DAVID JONES’S book about his service with the Welsh Fusileers in World War I, IN PARENTHESIS (Chilmark, $5.75), has at last been published here. It originally appeared in England in 1937, with the enthusiastic support of T. S. Eliot, to whose poetry Mr. Jones appears mildly indebted. The book is extraordinary and quite unlike anything else that I can think of. Not really reminiscence, certainly not a novel, it describes the rifleman’s experience of trench warfare as a poet and artist recalled it twenty years later. Mr. Jones wrote In Parenthesis for the same reason that Bernal Díaz del Castillo wrote his history of the Cortes expedition: other men’s accounts of the business struck him as far from the facts. One can see why. Mr. Jones is perfectly well aware of the unpleasantness of being shot at and the difficulties of boiling water for tea in a December drizzle, but he saw the war, for all its horrors and absurdities, as a continuation of a heroic tradition. Possibly he was the last man, aside from generals, to do so. The hook is full of war cries and trumpet calls from the shadowy depths of Welsh legend, and King Arthur is as real to the author as the Germans, and infinitely more important.
War books ( those of generals again excepted) tend to fall into two classes. They are written by Achilles, a rather embarrassing pitch when the long-suffering, direly doomed hero survives to tell about his own great deeds, or by Odysseus, who reports acidly that the affair was partly horrible, partly funny, and in any case, well over. In Parenthesis belongs to neither group. It is the work of Calchas and rings with a strange, oracular wisdom.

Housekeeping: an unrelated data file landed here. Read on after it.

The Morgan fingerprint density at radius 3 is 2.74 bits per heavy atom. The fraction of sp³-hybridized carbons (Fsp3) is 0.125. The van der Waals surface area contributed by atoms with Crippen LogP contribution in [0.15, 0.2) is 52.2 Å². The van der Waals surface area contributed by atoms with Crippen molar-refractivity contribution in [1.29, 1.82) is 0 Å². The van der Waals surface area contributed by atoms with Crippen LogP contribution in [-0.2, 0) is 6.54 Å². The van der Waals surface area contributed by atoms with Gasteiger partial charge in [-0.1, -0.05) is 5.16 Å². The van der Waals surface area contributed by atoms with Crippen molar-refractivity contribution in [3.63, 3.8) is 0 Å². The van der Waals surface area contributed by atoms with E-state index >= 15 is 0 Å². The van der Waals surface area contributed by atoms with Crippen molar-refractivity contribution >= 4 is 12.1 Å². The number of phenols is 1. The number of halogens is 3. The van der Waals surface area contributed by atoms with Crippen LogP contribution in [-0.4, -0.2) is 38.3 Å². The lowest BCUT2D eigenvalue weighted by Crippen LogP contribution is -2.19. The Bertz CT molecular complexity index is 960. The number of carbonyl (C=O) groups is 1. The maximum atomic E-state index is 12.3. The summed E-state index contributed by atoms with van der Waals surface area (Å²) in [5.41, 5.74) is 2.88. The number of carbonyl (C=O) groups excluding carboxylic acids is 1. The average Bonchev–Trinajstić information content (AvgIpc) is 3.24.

FLANN O’BRIEN’S THE HARD LIFE (Pantheon, S3.50) is a comic Irish novel that derives its effect from an absolutely deadpan approach, for the narrator is a small boy who, for the better part of the time, has only the foggiest notion of what he is describing. Young Finnbarr commands a glorious version of the English language combined with a totally impartial view of adult actions. The two things produce remarkable results.
INTERCHANGE (Knopf, $2.95), a first novel by JUDITH SHATNOFF, is described by the publishers as comic, It is certainly witty, for Miss Shatnoff hones a razor-sharp phrase and can spoof the eccentricities of the fashionable Salinger school with great skill, but if it is a joke, it is of the sick, sick, sick variety. Miss Shatnoff has started with some stock figures—soulless businessmen, soulful female, intellectual lover - of the sort that infest recent fiction, and has turned them backward. The wife is a dolt, the intellectual is a fraud, the businessman suffers from exotic sensibilities.
This notion is amusing up to a point, but the author has not developed it beyond the initial reversal of characters. Interchange is clearly a satire, but of what, precisely, never is known, for the book stops before the author gets around to defining her target. The novel is nevertheless interesting and an exceptionally promising work.
KATHARINE M. JONES has edited an anthology, LADIES OF RICHMOND (Bobbs-Merrill, $6.00), composed of extracts from the letters and diaries of Richmond women during the Civil War. The literary talents of the ladies vary widely, but they manage to convey, under the skillful arrangement of Miss Jones, a vivid picture of life in the Confederate capital.
BABETTE DEUTSCH’S revised POETRY HANDBOOK (Funk & Wagnalls, $3.95) was designed primarily for verse writers, but it is worth the consideration of verse readers as well.
Miss Deutsch explains clearly how various poetical devices work, which is not an easy thing to do in all cases, and illustrates them by examples chosen with what can best be described as brilliant practicality.
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